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In the United Kingdom
The bell is used in the immediate neighbourhood of Parliament to signal that a division is occurring and that members of the House of Commons or of the House of Lords have eight minutes to get to their chosen Division Lobby to vote for or against the resolution. The call for a Division is also displayed on the Annunciator screens throughout the Parliamentary buildings.
As some Members may be in nearby offices, restaurants, pubs or shops, some of these have their own division bells connected to those in the Houses of Parliament; others will use a system of pagers co-ordinated by the Whip's office of each party.
The headquarters of the major parties are all within reach of the division bell, and this area roughly defines the geographical limits of the Westminster Bubble.
A broadcast of the BBC's Antiques Roadshow in October 2007 from the Banqueting House in Whitehall featured the original Division Bell Transmitter (serial number 1) from the House of Commons. The programme's expert, Paul Atterbury, with the help of former House of Commons Speaker Baroness Betty Boothroyd, demonstrated the apparatus in use with one of the original Division Bells. The Show valued the transmitter at £15,000.
Three Division Bell Transmitters were made at the end of the 19th century by the GPO at the request of the Government. They were numbered 1, 2 and 3. Two were destroyed by a bomb in 1941 and replaced with copies bearing the numbers 4 and 5. Number 5 transmitter exists, but the whereabouts of number 4 is not known.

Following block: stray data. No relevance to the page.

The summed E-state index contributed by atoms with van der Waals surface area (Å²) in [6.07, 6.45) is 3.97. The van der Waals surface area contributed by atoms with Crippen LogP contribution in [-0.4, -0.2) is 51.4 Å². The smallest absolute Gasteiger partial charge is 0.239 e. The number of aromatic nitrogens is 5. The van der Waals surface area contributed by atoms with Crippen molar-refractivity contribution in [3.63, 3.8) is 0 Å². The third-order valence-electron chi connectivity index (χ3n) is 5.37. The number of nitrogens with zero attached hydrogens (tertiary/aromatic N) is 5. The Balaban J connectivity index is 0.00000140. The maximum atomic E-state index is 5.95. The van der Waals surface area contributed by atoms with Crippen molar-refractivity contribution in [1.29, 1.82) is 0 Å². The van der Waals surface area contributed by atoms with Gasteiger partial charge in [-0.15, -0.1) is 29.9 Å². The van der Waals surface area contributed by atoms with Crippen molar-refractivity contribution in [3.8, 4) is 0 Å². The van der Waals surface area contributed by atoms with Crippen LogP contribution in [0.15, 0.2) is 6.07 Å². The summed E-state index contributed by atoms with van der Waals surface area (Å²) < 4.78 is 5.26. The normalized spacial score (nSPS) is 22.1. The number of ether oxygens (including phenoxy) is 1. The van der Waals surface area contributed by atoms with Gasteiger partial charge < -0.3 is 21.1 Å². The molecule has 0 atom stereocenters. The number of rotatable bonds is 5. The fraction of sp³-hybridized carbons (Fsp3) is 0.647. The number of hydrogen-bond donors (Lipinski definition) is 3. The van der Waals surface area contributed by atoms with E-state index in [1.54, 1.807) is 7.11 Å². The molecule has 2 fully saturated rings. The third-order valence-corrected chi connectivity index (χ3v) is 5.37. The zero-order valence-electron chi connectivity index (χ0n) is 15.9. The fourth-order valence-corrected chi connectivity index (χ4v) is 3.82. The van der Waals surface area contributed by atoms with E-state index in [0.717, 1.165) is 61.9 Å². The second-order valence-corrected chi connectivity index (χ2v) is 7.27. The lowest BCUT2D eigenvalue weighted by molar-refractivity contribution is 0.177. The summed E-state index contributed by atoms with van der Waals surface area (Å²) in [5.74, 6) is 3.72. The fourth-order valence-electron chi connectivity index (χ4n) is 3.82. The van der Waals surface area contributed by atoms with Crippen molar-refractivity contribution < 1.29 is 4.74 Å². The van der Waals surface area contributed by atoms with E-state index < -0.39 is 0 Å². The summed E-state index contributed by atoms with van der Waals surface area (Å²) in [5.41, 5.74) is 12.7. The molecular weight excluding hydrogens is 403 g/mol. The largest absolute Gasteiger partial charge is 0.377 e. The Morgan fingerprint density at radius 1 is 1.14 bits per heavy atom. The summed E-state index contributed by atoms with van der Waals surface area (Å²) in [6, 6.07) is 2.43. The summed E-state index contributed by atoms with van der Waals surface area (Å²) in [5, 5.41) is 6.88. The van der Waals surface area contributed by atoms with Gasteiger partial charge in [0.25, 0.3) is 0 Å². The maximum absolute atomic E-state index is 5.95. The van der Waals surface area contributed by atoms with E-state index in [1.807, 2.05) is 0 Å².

Both State and Federal Parliament buildings use electronic division bells. In states with bicameral parliaments, and in the federal Parliament, red and green lights near the division bells flash to indicate which house is being called. Queensland and the Territories, which have unicameral parliaments, do not require the red light which indicates the Upper House. The bells are rung at the beginning of a sitting, because a member has challenged a vote (called a division), or because there are not enough members in the chamber to constitute quorum.
In the NSW Parliament, the division bell is electronic and rings differently for divisions in the Assembly and the Council.
The electronic bell of the House of Commons sounds to call members of the House for a sitting, a vote, or to announce the lack of a quorum. In the case of a vote, it is referred to as the division bell.